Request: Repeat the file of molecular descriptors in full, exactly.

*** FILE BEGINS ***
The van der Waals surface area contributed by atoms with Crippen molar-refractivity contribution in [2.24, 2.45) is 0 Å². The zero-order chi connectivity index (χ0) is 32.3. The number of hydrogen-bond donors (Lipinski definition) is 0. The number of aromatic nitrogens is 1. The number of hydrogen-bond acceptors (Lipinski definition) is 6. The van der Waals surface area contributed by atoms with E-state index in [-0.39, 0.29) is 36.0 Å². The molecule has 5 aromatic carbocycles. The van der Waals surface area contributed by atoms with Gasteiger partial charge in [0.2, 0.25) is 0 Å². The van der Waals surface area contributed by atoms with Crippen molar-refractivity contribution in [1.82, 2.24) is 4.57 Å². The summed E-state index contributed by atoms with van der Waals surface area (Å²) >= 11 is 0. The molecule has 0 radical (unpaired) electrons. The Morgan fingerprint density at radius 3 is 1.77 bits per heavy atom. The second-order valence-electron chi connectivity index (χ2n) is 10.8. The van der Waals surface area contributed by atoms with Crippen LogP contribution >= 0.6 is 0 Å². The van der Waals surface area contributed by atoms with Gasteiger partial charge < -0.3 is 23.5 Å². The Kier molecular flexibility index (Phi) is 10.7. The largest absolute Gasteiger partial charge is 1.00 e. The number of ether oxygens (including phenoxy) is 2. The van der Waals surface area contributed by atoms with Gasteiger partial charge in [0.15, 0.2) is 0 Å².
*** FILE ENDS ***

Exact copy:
The van der Waals surface area contributed by atoms with Crippen molar-refractivity contribution in [2.24, 2.45) is 0 Å². The zero-order chi connectivity index (χ0) is 32.3. The number of hydrogen-bond donors (Lipinski definition) is 0. The number of aromatic nitrogens is 1. The number of hydrogen-bond acceptors (Lipinski definition) is 6. The van der Waals surface area contributed by atoms with E-state index in [-0.39, 0.29) is 36.0 Å². The molecule has 5 aromatic carbocycles. The van der Waals surface area contributed by atoms with Gasteiger partial charge in [0.2, 0.25) is 0 Å². The van der Waals surface area contributed by atoms with Crippen molar-refractivity contribution in [1.82, 2.24) is 4.57 Å². The summed E-state index contributed by atoms with van der Waals surface area (Å²) >= 11 is 0. The molecule has 0 radical (unpaired) electrons. The Morgan fingerprint density at radius 3 is 1.77 bits per heavy atom. The second-order valence-electron chi connectivity index (χ2n) is 10.8. The van der Waals surface area contributed by atoms with Crippen LogP contribution >= 0.6 is 0 Å². The van der Waals surface area contributed by atoms with Gasteiger partial charge < -0.3 is 23.5 Å². The Kier molecular flexibility index (Phi) is 10.7. The largest absolute Gasteiger partial charge is 1.00 e. The number of ether oxygens (including phenoxy) is 2. The van der Waals surface area contributed by atoms with Gasteiger partial charge in [0.15, 0.2) is 0 Å².